Keeping Food Bugs At Bay

By Dr. Willis Chang
Interviewed by Rasa Fournier
Wednesday - December 14, 2011
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Dr. Willis Chang
Infectious diseases specialist at Pali Momi

Where did you receive your schooling and training?

I attended the UH John A. Burns School of Medicine. Then I went to the UCLA-based hospital system in California for my infectious diseases fellowship. I have been in practice since 1992.

What causes food poisoning?

There are a lot of different organisms and other mechanisms that cause food poisoning. There are bacteria, but sometimes the poisoning might come from a ceramic pitcher. The glaze could have heavy metal toxins, and if you put acidic juices in it the toxins can leach out.

One way we look at it is how quickly the toxins act. Immediate toxicity usually comes from toxins that bacteria produce. When you eat it, it’s like ingesting poison and causes nausea, vomiting and/or diarrhea, sometimes within a few hours. The major organisms that cause this are staphylococcus aureus. It’s a common bacteria, but certain strains produce toxins as they munch on food. The other bacteria in this category is bacillus cereus. It’s usually found in grains, typically rice. The bacteria forms spores that don’t get killed when you cook the rice. If you eat the rice right away it’s fine, it’ll pass right through you. But if it sits out, the bacteria germinates and secretes a toxin. There’s also clostridium perfringens that is associated with pork intestines, and that can be lethal.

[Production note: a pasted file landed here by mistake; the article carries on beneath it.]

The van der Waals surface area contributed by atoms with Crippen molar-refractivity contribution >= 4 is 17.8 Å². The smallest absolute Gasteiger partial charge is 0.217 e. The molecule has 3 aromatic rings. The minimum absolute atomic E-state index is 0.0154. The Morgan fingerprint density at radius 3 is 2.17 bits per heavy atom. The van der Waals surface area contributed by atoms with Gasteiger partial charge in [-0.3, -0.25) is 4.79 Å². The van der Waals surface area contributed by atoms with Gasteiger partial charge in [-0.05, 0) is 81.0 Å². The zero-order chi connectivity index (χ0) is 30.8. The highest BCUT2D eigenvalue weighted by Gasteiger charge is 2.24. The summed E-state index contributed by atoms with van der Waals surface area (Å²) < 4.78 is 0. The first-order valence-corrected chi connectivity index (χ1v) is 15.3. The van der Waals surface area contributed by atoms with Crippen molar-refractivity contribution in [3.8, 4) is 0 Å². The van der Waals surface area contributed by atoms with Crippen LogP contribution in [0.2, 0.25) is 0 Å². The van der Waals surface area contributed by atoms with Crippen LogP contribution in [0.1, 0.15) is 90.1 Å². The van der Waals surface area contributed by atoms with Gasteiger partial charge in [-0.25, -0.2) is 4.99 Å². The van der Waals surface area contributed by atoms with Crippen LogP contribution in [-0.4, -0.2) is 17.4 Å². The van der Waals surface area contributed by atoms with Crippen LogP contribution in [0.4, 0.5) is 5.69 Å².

There are other types of food poisoning where you eat the contaminated food and you don’t get sick for several days. That’s because this type of bacteria have to start growing in you. That’s where we see salmonella or campylobacter, and those are both associated with chickens. Salmonella is especially associated with eggs. The chicken may be infected in its intestines and it transfers to the egg because the shell is porous. Crack eggs only if you’re going to use them immediately. Don’t let it sit for hours. With campylobacter, the problem is cross contamination